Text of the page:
We continue our reviews of the new Broadgate Circle restaurants with Aubaine.  We would question its description as a ‘French’ restaurant given the menu was varied enough to be perhaps more than just  influenced by other Mediterranean and British cuisine, but so saying that doesn’t necessarily detract from the eating experience which is perhaps bistro in style if not ambience or menu.  It also reckons to be a boulangerie/patisserie and in this respect does offer a good selection of French style pastries and breads.

Aubaine has plenty of outdoor seating as well as a large modern interior

Aubaine has plenty of outdoor seating as well as a large modern interior

The Broadgate Circle Aubaine is the ninth London restaurant to carry that name and a tenth has since just opened in Hampstead.  It is thus obviously a successful brand already without being perhaps quite as formulaic as some of the other French ‘chain’ restaurants like Cote Brasserie, Café Rouge, etc.  although the menu is standardised across the group.

Aubaine is open throughout the day from 7.30 am for breakfast – to try and catch those early office birds on the way out of Liverpool Street station, or from the vast office complex that is Broadgate – and here, on a nice warm morning one can certainly channel the French experience sitting outside with a coffee, croissant or two or a pain au chocolat and French bread and people watch.  An Aubaine basket at £10 comprises Fresh squeezed orange juice, basket of bread, croissant, confitures. Tea or coffeeThere is even a ‘Full French’ option (£16) which might not be recognised by anyone across the channel.  It replaces English sausages with the Toulouse variety, English bacon with Alsace bacon – not sure if there’s any difference, but presumably so, eggs ‘de votre choix’  and Provençale haricot beans in place of English baked beans.

The restaurant gets particularly busy at lunchtimes, and later on serves afternoon tea and then dinner  It’s open until 11 pm at night weekdays and from 8 am-10 pm Saturdays, but closed on Sundays.  Coffee, tea and alcoholic and non-alcoholic beverages are served all day.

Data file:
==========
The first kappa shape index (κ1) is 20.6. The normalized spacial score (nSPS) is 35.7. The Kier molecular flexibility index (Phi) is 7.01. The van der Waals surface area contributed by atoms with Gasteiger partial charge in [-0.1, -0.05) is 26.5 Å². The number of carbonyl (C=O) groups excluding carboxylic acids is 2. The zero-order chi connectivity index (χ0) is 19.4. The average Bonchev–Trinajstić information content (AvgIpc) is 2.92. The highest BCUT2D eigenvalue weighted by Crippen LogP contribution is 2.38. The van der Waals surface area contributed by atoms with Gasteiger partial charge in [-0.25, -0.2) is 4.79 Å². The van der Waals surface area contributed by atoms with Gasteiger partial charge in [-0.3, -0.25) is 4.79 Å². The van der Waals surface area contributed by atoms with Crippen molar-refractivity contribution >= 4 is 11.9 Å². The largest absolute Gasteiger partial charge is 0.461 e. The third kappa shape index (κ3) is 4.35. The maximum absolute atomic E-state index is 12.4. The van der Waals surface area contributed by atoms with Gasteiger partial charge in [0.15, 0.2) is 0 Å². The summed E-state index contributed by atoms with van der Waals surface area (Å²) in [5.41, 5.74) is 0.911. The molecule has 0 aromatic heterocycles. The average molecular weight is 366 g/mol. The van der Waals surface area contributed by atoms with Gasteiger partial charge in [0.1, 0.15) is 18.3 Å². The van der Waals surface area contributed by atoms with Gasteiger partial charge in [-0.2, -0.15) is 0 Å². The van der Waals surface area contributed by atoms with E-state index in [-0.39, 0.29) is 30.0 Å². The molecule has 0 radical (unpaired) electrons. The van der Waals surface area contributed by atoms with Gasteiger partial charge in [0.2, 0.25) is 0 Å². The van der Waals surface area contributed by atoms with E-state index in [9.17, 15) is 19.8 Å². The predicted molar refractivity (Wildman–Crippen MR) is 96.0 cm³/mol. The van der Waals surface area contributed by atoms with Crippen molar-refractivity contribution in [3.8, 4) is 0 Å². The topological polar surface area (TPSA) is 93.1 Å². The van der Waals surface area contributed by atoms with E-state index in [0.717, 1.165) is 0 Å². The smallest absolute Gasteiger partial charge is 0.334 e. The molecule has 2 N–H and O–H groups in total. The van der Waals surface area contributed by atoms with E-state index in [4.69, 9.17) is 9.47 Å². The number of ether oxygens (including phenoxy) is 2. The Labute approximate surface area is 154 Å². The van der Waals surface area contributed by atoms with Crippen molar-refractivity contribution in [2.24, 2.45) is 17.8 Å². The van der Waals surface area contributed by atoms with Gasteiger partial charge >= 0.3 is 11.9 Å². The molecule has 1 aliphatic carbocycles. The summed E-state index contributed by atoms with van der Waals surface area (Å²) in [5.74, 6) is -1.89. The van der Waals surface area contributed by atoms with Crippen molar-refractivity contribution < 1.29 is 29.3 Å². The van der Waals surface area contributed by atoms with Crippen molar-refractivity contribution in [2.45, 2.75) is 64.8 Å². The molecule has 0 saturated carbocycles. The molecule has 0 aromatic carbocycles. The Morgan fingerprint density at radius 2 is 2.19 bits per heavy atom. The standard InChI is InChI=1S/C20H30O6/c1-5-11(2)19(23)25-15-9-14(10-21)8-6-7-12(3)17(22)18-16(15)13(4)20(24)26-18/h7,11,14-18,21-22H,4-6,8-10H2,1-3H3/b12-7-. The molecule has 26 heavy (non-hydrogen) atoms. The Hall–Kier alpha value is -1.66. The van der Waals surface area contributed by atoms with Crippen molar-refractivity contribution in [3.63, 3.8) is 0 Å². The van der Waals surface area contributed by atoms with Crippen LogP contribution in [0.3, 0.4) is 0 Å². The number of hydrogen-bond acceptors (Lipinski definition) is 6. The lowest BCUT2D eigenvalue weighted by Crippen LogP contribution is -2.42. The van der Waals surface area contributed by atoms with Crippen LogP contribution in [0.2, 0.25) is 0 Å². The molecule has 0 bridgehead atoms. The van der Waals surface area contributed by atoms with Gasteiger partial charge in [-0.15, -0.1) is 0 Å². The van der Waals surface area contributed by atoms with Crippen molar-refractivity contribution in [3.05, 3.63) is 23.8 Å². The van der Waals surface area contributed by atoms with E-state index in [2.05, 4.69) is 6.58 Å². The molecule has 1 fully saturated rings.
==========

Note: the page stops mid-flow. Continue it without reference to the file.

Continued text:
The bright and spacious interior

The bright and spacious interior

We were there for dinner on a Tuesday evening, and given the weather was fine and warm, the outside tables were well occupied with people enjoying an evening cocktail, aperitif or beer or two, as were many of the other restaurants/bars on the ground level arena area of the Broadgate Circle complex, giving a nice buzz to the whole arena area.

We ate inside the restaurant rather than outside – a decently sized space with pleasant modern décor, wooden or brushed metal topped tables and salon-style chairs.  It perhaps lacks some of the bistro style atmosphere which some of its sister restaurants aim for as a result.

The dinner menu is not large and, as noted above, does not exude ‘French Bistro’.  Dishes are in plain English so no French language menu pretentiousness here.  The wine list is also not exclusively French with some other European and New World offerings as well.

We started with the Aubaine Sharing Board (£18) between us – a generous selection of cold meats, paté, cheese, peppers, nicely prepared green salad and the stand-out paprika and chili dusted calamari with spring onion and lime aioli which was outstanding.  The latter can also be ordered separately (£9) and is, the waiter told us, perhaps the most popular offering on the whole menu.  I recall sampling it at the Broadgate Circle opening party back in early June and was equally impressed then.  Other starters range from £6 to £14.50 – with most at the former price.

The sharing board packed with excellent appetisers.  The small bucket of calamari (left) was a standout

The sharing board packed with excellent appetisers. The small bucket of calamari (left) was a standout

For mains we ordered lamb rump & breast, confit potatoes, pea purée, spring vegetables and lamb jus (£15.50) while my companion ordered lobster spaghetti, tomato, cream and basil – at £24 almost the most expensive dish on the menu!  The lamb rump was nicely cooked, decently tender – it can be a little tough – altogether a good, but perhaps not superb, dish.

The lobster spaghetti, though, although tasty was a little disappointing in that, for the price there appeared to be remarkably little lobster in the mix.  Perhaps she was just unlucky!

We were presented with a slate board with a choice of desserts from the patisserie.  They all looked mouthwatering.  I had an absolutely delicious raspberry tart, piled high with fresh raspberries while my companion tried the carrot cake – moist and again described as excellent.

We ended with coffee – Americano and decaf – and on the basis of these Aubaine serves decent coffee – very important nowadays.

The wine list is relatively small compared with some restaurants, and quite varied.  We chose wines by the glass – a Cotes de Gascogne white and a red Rioja.  Bottles range in price from £17.95 up.

Altogether a pleasant dining experience.  Friendly and attentive staff without being over-so, and service was reasonably quick, although so saying the restaurant was not hugely busy.  The location, right by the Liverpool Street Station entrance into the Broadgate Circle main arena area, makes it a great place to sit outside on a warm day and the interior is pleasing.  Perhaps not gourmet eating – but not gourmet prices either.  A good addition to eating/drinking options within a short walk of the Barbican.

Aubaine Broadgate Circle is at 38 Broadgate Circle London EC2M 1QS.  Tel: 0203 773 3650
Email: Broadgate@aubaine.co.uk.  May be advisable to book – particularly for lunch times.